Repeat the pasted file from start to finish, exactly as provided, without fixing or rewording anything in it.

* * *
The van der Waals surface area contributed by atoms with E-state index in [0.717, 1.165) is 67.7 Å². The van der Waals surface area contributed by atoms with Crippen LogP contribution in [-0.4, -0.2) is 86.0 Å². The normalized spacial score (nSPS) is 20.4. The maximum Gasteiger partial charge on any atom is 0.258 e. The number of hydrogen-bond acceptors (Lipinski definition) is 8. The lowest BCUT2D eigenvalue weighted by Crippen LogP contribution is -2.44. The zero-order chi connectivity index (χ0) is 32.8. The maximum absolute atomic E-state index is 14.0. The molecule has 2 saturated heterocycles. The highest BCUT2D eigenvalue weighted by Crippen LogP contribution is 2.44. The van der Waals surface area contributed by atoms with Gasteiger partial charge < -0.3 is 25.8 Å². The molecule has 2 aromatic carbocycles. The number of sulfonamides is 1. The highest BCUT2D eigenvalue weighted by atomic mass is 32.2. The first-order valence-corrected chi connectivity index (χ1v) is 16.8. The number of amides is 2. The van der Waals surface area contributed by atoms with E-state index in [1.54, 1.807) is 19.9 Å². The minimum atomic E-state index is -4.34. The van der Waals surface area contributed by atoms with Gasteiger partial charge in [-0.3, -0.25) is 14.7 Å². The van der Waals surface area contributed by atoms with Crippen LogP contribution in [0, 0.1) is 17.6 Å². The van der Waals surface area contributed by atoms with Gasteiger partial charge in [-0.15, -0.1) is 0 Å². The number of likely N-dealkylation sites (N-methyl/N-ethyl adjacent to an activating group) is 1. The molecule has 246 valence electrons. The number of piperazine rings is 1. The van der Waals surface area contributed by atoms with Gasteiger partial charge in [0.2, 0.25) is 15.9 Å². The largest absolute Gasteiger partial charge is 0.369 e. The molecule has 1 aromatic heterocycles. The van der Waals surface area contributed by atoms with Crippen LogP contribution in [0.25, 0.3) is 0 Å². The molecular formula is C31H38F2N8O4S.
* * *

The van der Waals surface area contributed by atoms with E-state index in [0.717, 1.165) is 67.7 Å². The van der Waals surface area contributed by atoms with Crippen LogP contribution in [-0.4, -0.2) is 86.0 Å². The normalized spacial score (nSPS) is 20.4. The maximum Gasteiger partial charge on any atom is 0.258 e. The number of hydrogen-bond acceptors (Lipinski definition) is 8. The lowest BCUT2D eigenvalue weighted by Crippen LogP contribution is -2.44. The zero-order chi connectivity index (χ0) is 32.8. The maximum absolute atomic E-state index is 14.0. The molecule has 2 saturated heterocycles. The highest BCUT2D eigenvalue weighted by Crippen LogP contribution is 2.44. The van der Waals surface area contributed by atoms with Gasteiger partial charge < -0.3 is 25.8 Å². The molecule has 2 aromatic carbocycles. The number of sulfonamides is 1. The highest BCUT2D eigenvalue weighted by atomic mass is 32.2. The first-order valence-corrected chi connectivity index (χ1v) is 16.8. The number of amides is 2. The van der Waals surface area contributed by atoms with E-state index in [1.54, 1.807) is 19.9 Å². The minimum atomic E-state index is -4.34. The van der Waals surface area contributed by atoms with Gasteiger partial charge in [-0.3, -0.25) is 14.7 Å². The van der Waals surface area contributed by atoms with Crippen LogP contribution in [0, 0.1) is 17.6 Å². The van der Waals surface area contributed by atoms with Gasteiger partial charge in [-0.15, -0.1) is 0 Å². The number of likely N-dealkylation sites (N-methyl/N-ethyl adjacent to an activating group) is 1. The molecule has 246 valence electrons. The number of piperazine rings is 1. The van der Waals surface area contributed by atoms with Gasteiger partial charge in [0.2, 0.25) is 15.9 Å². The largest absolute Gasteiger partial charge is 0.369 e. The molecule has 1 aromatic heterocycles. The van der Waals surface area contributed by atoms with Crippen LogP contribution in [0.25, 0.3) is 0 Å². The molecular formula is C31H38F2N8O4S.